MORE than 30,000 teenagers in Yorkshire have applied for the new weekly maintenance grant.
The grant was introduced this year to encourage youngsters to take further education.
Sixteen-year-olds who live in a household with an annual income of £30,000 a year or less, are entitled to the Education Maintenance Allowance if they decide to take A-levels or National Vocational Qualifications.
This equates to £10, £20 or £30 per week, paid directly into their bank accounts.
Bonuses of up to £500 over a two-year period are also available to those who show good progress and commitment to learning.
The allowance forms part of the Government's wider drive towards encouraging half of all 18 to 30-year-olds into higher education by 2010.
But the move has been criticised by Chris Woodhead, the former Chief Inspector of Schools. He said it would do little to provide the country with the practical tradespeople it needs.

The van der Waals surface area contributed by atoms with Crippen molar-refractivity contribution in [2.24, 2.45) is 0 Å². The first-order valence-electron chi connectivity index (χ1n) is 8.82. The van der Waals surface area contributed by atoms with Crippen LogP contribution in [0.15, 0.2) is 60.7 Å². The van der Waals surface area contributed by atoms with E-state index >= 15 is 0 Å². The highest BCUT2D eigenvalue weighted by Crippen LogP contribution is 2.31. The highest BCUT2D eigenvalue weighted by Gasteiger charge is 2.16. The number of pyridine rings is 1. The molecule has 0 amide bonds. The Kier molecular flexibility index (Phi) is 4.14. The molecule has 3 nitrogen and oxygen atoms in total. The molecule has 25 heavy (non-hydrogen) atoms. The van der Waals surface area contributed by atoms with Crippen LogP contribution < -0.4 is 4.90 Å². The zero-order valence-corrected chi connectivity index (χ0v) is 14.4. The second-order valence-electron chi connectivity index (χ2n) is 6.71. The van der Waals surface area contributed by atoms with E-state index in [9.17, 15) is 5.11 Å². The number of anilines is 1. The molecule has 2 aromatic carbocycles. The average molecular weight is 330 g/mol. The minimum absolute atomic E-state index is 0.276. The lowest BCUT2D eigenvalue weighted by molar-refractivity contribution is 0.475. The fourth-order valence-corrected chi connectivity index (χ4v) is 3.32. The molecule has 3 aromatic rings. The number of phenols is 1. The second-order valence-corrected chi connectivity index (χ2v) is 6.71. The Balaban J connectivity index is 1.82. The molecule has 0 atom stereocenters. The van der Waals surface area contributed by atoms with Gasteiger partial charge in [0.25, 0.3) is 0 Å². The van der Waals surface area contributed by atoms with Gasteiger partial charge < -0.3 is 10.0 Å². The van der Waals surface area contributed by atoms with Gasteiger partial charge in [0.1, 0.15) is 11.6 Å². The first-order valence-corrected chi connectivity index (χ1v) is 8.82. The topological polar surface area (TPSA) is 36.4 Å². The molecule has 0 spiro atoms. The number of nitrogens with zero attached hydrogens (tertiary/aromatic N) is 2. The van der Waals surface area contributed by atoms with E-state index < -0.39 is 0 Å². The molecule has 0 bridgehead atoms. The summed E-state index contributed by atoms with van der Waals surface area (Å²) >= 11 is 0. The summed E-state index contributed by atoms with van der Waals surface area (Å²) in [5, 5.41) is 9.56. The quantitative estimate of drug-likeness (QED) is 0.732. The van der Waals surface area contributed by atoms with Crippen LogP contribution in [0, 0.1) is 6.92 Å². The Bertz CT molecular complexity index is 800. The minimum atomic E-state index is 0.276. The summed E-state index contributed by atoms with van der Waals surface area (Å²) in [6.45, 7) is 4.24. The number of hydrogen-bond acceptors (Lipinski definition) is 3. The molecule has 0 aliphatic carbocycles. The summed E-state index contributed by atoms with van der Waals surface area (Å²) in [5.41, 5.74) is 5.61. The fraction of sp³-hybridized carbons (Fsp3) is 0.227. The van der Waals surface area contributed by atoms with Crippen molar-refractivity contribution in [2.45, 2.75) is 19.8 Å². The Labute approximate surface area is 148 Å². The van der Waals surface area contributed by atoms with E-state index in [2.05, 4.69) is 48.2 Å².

But Ivan Lewis, Minister for Skills and Vocational Education, said: "The allowance is about providing opportunities and increasing participation in further education.
"We are extremely pleased that thousands of students have signed up for the scheme.
"Many would not have had the means to continue with their studying after their GCSEs," added Mr Lewis.
"But we are not just giving money away without expecting anything in return.
"Students will only qualify for their weekly payment if they turn up to all their lessons and hand in their coursework on time," he said.
The EMA is intended to help cover day-to-day costs that students have to meet, such as travel expenses, books and equipment for their courses.